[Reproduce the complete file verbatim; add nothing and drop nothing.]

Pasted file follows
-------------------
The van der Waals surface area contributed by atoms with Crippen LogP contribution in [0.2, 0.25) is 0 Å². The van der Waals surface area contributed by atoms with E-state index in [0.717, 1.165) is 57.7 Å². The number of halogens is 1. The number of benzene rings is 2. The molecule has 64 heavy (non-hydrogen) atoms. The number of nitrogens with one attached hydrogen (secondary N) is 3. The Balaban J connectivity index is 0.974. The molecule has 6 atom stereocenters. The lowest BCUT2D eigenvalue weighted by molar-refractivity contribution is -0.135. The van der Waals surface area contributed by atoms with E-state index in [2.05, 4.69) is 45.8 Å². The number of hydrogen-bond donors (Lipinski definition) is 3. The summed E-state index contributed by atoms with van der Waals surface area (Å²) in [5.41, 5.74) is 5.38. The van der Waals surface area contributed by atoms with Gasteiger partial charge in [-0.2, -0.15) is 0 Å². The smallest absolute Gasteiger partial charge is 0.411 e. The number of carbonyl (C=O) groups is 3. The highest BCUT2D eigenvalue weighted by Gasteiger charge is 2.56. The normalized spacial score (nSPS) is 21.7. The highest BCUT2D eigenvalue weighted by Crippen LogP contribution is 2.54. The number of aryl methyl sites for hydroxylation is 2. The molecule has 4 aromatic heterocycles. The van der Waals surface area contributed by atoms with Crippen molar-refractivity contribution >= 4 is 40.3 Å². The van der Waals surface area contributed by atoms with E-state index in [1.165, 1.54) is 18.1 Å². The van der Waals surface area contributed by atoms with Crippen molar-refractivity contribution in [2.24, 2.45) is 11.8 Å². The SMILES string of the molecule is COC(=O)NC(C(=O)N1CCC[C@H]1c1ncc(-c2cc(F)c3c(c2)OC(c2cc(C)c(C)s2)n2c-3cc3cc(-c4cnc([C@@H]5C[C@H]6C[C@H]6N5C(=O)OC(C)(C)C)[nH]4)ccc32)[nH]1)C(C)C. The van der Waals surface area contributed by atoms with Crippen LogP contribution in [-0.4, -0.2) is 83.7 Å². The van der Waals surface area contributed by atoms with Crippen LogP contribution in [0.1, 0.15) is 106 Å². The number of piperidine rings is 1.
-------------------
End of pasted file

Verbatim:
The van der Waals surface area contributed by atoms with Crippen LogP contribution in [0.2, 0.25) is 0 Å². The van der Waals surface area contributed by atoms with E-state index in [0.717, 1.165) is 57.7 Å². The number of halogens is 1. The number of benzene rings is 2. The molecule has 64 heavy (non-hydrogen) atoms. The number of nitrogens with one attached hydrogen (secondary N) is 3. The Balaban J connectivity index is 0.974. The molecule has 6 atom stereocenters. The lowest BCUT2D eigenvalue weighted by molar-refractivity contribution is -0.135. The van der Waals surface area contributed by atoms with E-state index in [2.05, 4.69) is 45.8 Å². The number of hydrogen-bond donors (Lipinski definition) is 3. The summed E-state index contributed by atoms with van der Waals surface area (Å²) in [5.41, 5.74) is 5.38. The van der Waals surface area contributed by atoms with Gasteiger partial charge in [-0.2, -0.15) is 0 Å². The smallest absolute Gasteiger partial charge is 0.411 e. The number of carbonyl (C=O) groups is 3. The highest BCUT2D eigenvalue weighted by Gasteiger charge is 2.56. The normalized spacial score (nSPS) is 21.7. The highest BCUT2D eigenvalue weighted by Crippen LogP contribution is 2.54. The number of aryl methyl sites for hydroxylation is 2. The molecule has 4 aromatic heterocycles. The van der Waals surface area contributed by atoms with Crippen molar-refractivity contribution >= 4 is 40.3 Å². The van der Waals surface area contributed by atoms with E-state index in [1.165, 1.54) is 18.1 Å². The van der Waals surface area contributed by atoms with Crippen molar-refractivity contribution in [2.24, 2.45) is 11.8 Å². The SMILES string of the molecule is COC(=O)NC(C(=O)N1CCC[C@H]1c1ncc(-c2cc(F)c3c(c2)OC(c2cc(C)c(C)s2)n2c-3cc3cc(-c4cnc([C@@H]5C[C@H]6C[C@H]6N5C(=O)OC(C)(C)C)[nH]4)ccc32)[nH]1)C(C)C. The van der Waals surface area contributed by atoms with Crippen LogP contribution in [-0.4, -0.2) is 83.7 Å². The van der Waals surface area contributed by atoms with Crippen LogP contribution in [0.1, 0.15) is 106 Å². The number of piperidine rings is 1.